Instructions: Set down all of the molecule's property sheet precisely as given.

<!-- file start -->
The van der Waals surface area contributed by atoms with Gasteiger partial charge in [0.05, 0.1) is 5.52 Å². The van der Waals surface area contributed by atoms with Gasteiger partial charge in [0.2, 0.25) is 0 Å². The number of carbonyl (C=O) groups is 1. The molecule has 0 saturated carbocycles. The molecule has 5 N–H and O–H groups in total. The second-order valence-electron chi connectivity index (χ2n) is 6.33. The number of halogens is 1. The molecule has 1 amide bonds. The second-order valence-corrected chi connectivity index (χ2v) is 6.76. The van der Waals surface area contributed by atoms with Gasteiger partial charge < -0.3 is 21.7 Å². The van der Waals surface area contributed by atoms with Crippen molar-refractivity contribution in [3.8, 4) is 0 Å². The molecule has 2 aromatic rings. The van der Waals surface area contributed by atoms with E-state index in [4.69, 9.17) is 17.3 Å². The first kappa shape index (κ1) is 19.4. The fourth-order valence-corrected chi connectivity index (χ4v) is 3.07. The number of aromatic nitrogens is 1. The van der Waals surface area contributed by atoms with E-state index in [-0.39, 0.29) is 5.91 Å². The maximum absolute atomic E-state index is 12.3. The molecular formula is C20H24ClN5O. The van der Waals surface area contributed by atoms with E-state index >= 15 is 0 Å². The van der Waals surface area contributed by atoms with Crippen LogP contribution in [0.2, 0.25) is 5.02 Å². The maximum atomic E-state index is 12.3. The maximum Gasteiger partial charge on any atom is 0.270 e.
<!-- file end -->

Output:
The van der Waals surface area contributed by atoms with Gasteiger partial charge in [0.05, 0.1) is 5.52 Å². The van der Waals surface area contributed by atoms with Gasteiger partial charge in [0.2, 0.25) is 0 Å². The number of carbonyl (C=O) groups is 1. The molecule has 0 saturated carbocycles. The molecule has 5 N–H and O–H groups in total. The second-order valence-electron chi connectivity index (χ2n) is 6.33. The number of halogens is 1. The molecule has 1 amide bonds. The second-order valence-corrected chi connectivity index (χ2v) is 6.76. The van der Waals surface area contributed by atoms with Gasteiger partial charge < -0.3 is 21.7 Å². The van der Waals surface area contributed by atoms with Crippen molar-refractivity contribution in [3.8, 4) is 0 Å². The molecule has 2 aromatic rings. The van der Waals surface area contributed by atoms with E-state index in [4.69, 9.17) is 17.3 Å². The first kappa shape index (κ1) is 19.4. The fourth-order valence-corrected chi connectivity index (χ4v) is 3.07. The number of aromatic nitrogens is 1. The van der Waals surface area contributed by atoms with E-state index in [-0.39, 0.29) is 5.91 Å². The maximum absolute atomic E-state index is 12.3. The molecular formula is C20H24ClN5O. The van der Waals surface area contributed by atoms with E-state index >= 15 is 0 Å². The van der Waals surface area contributed by atoms with Crippen LogP contribution in [0.2, 0.25) is 5.02 Å². The maximum atomic E-state index is 12.3. The maximum Gasteiger partial charge on any atom is 0.270 e.